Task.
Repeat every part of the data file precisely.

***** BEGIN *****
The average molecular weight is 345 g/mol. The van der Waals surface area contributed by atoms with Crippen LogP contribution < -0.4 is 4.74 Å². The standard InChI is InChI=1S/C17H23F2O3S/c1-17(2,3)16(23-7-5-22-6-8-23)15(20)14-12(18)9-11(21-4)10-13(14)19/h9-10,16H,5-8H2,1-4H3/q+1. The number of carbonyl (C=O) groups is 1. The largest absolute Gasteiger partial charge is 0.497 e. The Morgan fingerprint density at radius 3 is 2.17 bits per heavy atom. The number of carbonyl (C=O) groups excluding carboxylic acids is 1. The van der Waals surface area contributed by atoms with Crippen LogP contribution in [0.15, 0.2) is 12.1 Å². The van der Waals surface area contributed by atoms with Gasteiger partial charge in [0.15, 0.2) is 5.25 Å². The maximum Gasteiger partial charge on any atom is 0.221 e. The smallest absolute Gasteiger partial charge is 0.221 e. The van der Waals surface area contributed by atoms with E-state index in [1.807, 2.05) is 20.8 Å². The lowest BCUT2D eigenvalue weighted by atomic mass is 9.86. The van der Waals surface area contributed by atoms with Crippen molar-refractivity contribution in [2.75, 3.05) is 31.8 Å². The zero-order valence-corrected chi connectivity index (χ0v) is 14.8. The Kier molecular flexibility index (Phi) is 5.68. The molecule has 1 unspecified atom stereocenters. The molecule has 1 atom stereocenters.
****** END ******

The average molecular weight is 345 g/mol. The van der Waals surface area contributed by atoms with Crippen LogP contribution < -0.4 is 4.74 Å². The standard InChI is InChI=1S/C17H23F2O3S/c1-17(2,3)16(23-7-5-22-6-8-23)15(20)14-12(18)9-11(21-4)10-13(14)19/h9-10,16H,5-8H2,1-4H3/q+1. The number of carbonyl (C=O) groups is 1. The largest absolute Gasteiger partial charge is 0.497 e. The Morgan fingerprint density at radius 3 is 2.17 bits per heavy atom. The number of carbonyl (C=O) groups excluding carboxylic acids is 1. The van der Waals surface area contributed by atoms with Crippen LogP contribution in [0.15, 0.2) is 12.1 Å². The van der Waals surface area contributed by atoms with Gasteiger partial charge in [0.15, 0.2) is 5.25 Å². The maximum Gasteiger partial charge on any atom is 0.221 e. The smallest absolute Gasteiger partial charge is 0.221 e. The van der Waals surface area contributed by atoms with E-state index in [1.807, 2.05) is 20.8 Å². The lowest BCUT2D eigenvalue weighted by atomic mass is 9.86. The van der Waals surface area contributed by atoms with Crippen molar-refractivity contribution in [2.75, 3.05) is 31.8 Å². The zero-order valence-corrected chi connectivity index (χ0v) is 14.8. The Kier molecular flexibility index (Phi) is 5.68. The molecule has 1 unspecified atom stereocenters. The molecule has 1 atom stereocenters.